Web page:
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Stamina

This week, I’ve been reflecting on some words from my wise friend and pastor Paul, who once told me to live my life the way that I run. His advice has been in my thoughts all week.

I took up running in 2008, thanks completely to the encouragement and guidance of Vic Keller, a running coach who works out of the downtown YM/YWCA here in Winnipeg.  Even though some mornings, my body is as creaky as an old barn, I feel blessed that I can still lace up the runners and head out the door. Some days I wonder how I’ll make it to the end of my goal, and other days the time flies by and I feel strong. I know every runner probably has the same experience.

One of the things I consistently notice when I run is that the first 10 minutes is the worst.  I know that running is as much a physical challenge as a mental one as I begin to battle my inner protests. I invariably have thoughts like, “This is crazy.  I am out of breath, my nose is running, my eyes are tearing up – I can’t keep going. Why am I doing this?” Etc. Etc. I huff and puff and feel like quitting. I’m so used to these thoughts that by now I just tell myself it’ll get better, and it always does. It’s not that the rest of the run is a breeze, but something kicks in and I’m able to put up with the sweat and pounding heart.  I listen to podcasts or music, I try to enjoy the scenery if I’m outside, and I keep going. In the end, I’m always glad I didn’t give up.

I talk to my students all the time about exercising stamina when they are practicing their reading. Knowing that we only get better at reading by reading, I remind them to stick with it and not to let themselves get distracted when reading is difficult. My own words come back to me constantly as I run.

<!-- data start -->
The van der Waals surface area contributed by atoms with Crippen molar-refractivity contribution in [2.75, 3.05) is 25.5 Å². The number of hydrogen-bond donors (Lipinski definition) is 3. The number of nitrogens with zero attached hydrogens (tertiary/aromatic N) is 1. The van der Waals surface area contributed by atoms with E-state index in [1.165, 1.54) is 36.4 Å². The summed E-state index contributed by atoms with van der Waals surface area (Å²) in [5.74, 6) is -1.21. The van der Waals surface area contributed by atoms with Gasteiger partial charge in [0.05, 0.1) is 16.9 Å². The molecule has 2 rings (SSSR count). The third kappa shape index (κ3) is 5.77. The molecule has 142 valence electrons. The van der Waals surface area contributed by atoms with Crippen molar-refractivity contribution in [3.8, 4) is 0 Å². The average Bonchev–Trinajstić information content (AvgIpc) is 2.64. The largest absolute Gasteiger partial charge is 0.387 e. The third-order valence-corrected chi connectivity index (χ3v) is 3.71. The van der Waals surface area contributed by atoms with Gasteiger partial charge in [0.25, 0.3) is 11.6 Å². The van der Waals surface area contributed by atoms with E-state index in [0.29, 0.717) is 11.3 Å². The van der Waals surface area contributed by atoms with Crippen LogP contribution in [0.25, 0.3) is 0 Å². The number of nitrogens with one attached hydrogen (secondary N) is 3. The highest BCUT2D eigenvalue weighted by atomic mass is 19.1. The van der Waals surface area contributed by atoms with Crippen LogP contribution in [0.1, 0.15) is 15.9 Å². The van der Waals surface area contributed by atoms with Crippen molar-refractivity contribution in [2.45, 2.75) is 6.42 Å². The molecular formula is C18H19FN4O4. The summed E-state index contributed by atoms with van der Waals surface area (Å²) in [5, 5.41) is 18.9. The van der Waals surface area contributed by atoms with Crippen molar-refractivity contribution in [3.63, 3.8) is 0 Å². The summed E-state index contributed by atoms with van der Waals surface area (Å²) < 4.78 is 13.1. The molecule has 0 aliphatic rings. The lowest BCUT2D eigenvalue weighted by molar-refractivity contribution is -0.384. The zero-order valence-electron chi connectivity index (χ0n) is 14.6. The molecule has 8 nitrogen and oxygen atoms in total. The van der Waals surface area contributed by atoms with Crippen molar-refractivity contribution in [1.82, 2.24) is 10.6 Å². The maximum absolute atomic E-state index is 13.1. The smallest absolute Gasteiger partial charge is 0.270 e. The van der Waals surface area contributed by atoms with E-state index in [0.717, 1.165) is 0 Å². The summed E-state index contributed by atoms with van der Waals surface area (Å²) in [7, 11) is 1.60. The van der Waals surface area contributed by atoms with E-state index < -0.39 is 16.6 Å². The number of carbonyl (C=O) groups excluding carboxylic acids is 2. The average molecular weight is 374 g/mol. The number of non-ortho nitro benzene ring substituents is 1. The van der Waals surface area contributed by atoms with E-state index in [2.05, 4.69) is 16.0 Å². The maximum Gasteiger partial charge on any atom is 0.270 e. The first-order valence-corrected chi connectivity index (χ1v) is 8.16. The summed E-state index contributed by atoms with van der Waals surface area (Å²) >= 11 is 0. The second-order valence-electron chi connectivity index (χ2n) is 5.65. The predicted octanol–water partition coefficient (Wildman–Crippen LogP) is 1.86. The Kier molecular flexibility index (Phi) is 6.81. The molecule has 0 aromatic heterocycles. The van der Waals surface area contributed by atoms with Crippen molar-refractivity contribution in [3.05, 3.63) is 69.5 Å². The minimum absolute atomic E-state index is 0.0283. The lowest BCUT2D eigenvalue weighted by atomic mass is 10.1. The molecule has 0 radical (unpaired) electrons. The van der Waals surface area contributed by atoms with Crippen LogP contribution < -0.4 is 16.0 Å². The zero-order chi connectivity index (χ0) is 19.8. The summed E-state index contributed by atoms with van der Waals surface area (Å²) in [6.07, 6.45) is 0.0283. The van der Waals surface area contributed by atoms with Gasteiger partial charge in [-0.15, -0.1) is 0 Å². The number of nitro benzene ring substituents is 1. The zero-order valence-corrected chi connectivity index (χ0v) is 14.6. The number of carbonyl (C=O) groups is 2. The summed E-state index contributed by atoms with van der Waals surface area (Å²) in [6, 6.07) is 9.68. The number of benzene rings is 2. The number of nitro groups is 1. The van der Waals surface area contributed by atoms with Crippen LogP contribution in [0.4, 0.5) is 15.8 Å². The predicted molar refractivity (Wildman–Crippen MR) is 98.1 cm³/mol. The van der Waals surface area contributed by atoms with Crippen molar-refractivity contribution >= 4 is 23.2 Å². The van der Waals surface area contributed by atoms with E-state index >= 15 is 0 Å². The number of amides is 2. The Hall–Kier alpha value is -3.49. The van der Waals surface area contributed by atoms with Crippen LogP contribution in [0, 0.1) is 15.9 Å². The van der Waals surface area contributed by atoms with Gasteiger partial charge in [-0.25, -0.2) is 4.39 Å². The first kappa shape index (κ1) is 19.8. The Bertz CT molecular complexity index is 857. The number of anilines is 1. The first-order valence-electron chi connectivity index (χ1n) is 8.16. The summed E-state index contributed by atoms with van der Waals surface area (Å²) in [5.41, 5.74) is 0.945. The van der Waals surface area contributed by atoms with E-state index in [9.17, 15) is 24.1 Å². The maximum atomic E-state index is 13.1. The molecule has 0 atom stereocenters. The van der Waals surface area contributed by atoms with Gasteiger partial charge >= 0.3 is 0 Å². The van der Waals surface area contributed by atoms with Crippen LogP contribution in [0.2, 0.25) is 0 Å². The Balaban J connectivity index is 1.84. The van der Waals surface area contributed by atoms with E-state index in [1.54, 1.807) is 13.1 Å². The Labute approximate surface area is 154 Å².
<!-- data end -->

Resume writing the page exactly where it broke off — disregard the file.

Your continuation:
I was reflecting on all this during the week and it got me back to Paul’s wise words about running and life. “Try to exercise inner stamina during your days,” Paul told me, “like when you run. As you meet life’s challenges and keep your eyes on your goal, you are increasing your longevity and stamina and as you do you become stronger.”  

Paul knows me pretty well, and knows what a softie I am inside. Like my protests in the first 10 minutes of my run, I seem to automatically prefer an easier life. I don’t know where I picked this up. Maybe it’s just human nature. Whether it’s body ills, that old propensity towards depression, or students whose troubles in life affect me, I can get whiny pretty quickly.

It’s become a spiritual discipline to counter my propensity to being soft with exercising inner stamina. I don’t mean just gritting my teeth and putting up with things. I mean overlooking discomfort because of the goal before me, and to me, the goal is one word: God in Jesus (ok that’s 3 words). If I see my challenges in life through my own eyes, I become discouraged, but to see them as Jesus would changes everything. In Jesus’ eyes, everything belongs, even challenges. Instead of giving in to discouragement, I can remember that God uses every experience to form us. Inner protests come and go, but it is immeasurably helpful to turn them into prayers for help instead of mere complaints.

Paul gave me a verse from the New Testament to go with the encouragement to exercise stamina:

We continue to shout our praise even when we’re hemmed in with troubles, because we know how troubles can develop passionate patience in us, and how that patience in turn forges the tempered steel of virtue, keeping us alert for whatever God will do next. (Romans 5:3)

Another wise person has said, “Never put a period where God has put a comma.” Troubles are never the final word with God. They are the building blocks of character because God is using everything in our path to continue the story of healing and love. I am usually short-sighted, but God keeps reminding me to keep my eyes on the goal.

These thoughts wove their way through the ups and downs of my week and gave me hope and perserverance.

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